Colleges are setting campus policies that may prove difficult to enforce in part because students aren’t likely to follow them, whether on purpose or through oversight. Harvard, Virginia Commonwealth and Seattle universities, as well as the University of California, Davis, are among the schools to ban visitors in on-campus housing, as one example.

“There are a lot of things working against helping young people socially distance and be vigilant against COVID-19,” Song said.

Of the seven, four-year nonprofit institutions Education Dive contacted to discuss their rules and expectations for student behavior this fall, only one provided comment by publication time: Purdue.

Mistakes and “oversights” will likely occur among students, and issues with compliance will be addressed with “care, understanding and information sharing,” spokesperson Jim Bush wrote in an email. Purdue plans to offer a mix of online and in-person classes this fall.

“We understand that these changes are significant in a person’s day-to-day activity, and it may take time for new norms to be fully implemented,” Bush said.

Colleges will try to give students some leeway, especially early in the year, said Martha Compton, president of the Association for Student Conduct Administration and dean of students at Concordia University Texas. Students won’t be removed from campus if they forget to wear a mask to class or stop to talk with a friend, she said. Administrators will try to educate, rather than be punitive.

But officials will find ways to come down on students who blatantly disregard pandemic-related policies. Most conduct codes contain provisions that allow them to punish students for breaking miscellaneous campus rules or outside regulations and laws, Compton said.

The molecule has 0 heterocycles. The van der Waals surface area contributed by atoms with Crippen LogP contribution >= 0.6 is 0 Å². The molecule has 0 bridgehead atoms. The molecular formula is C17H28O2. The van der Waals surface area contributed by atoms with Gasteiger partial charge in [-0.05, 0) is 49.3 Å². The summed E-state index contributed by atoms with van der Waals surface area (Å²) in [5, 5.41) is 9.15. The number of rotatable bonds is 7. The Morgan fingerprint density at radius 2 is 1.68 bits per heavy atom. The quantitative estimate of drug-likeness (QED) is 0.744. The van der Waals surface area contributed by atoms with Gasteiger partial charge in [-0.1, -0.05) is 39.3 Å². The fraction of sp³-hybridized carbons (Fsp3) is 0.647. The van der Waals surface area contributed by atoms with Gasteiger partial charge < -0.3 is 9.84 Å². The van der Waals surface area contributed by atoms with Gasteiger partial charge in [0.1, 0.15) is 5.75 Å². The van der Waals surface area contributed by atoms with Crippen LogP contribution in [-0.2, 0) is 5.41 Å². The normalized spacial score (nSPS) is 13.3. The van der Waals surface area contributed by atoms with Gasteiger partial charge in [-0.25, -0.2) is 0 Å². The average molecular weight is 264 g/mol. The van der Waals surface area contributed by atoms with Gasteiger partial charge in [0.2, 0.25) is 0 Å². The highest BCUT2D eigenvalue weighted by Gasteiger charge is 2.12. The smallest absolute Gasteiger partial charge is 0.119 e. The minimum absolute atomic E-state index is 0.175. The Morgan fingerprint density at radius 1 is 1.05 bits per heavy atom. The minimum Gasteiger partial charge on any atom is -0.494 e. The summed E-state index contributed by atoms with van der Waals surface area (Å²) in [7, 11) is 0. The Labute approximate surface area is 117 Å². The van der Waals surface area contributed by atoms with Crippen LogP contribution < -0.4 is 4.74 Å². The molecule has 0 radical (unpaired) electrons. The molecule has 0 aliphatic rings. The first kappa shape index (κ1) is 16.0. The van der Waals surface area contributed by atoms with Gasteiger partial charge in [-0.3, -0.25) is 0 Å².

While some students will ignore mandates entirely and throw gigantic parties, the misteps generally won’t be massive or intentional, Song predicts. It’s more likely the virus would be spread by students not thinking through their daily interactions. The brain doesn’t stop developing until around age 25, Song said. Because of this, young adults generally have good intentions but may not think through their actions completely.

Song gave a scenario: A student walking down the street spots a friend they haven’t seen for awhile. The two stop, hug and remove their masks to talk.

“It’s a situation where the impulse completely outweighs the intention,” Song said.

Not to say larger incidents won’t occur. Outbreaks of the coronavirus have already been tied to Greek life parties at several institutions.

But the likely offenders will be one or two students who decide to host a party in an off-campus apartment, said Gentry McCreary, CEO and managing partner of Dyad Strategies, which consults with colleges about student life.

That could make punishments more difficult, McCreary said. Colleges will need to rely on partnerships with local police and health departments to crack down on off-campus misbehavior, he said.

“College students are a sociable bunch, they’re going to spend time together, it’s part of the college experience and it’s going to happen,” McCreary said.

There’s socializing, and then there’s sex. Calling on students to forgo that kind of intimacy is “a really big ask,” said Lisa Wade, a visiting scholar at Tulane University and author of “American Hookup: The New Culture of Sex on Campus.”

Hookups are sexual encounters with no expectation of commitment. While research shows most students don’t hook up all that much, the expectation is still there, particularly at residential colleges. So is the opportunity.

“The moments on college campuses where hookup culture is at its greatest strength are these massive parties where many, many students are mashed together and drinking alcohol and having a lot of physical contact of all kinds,” Wade said.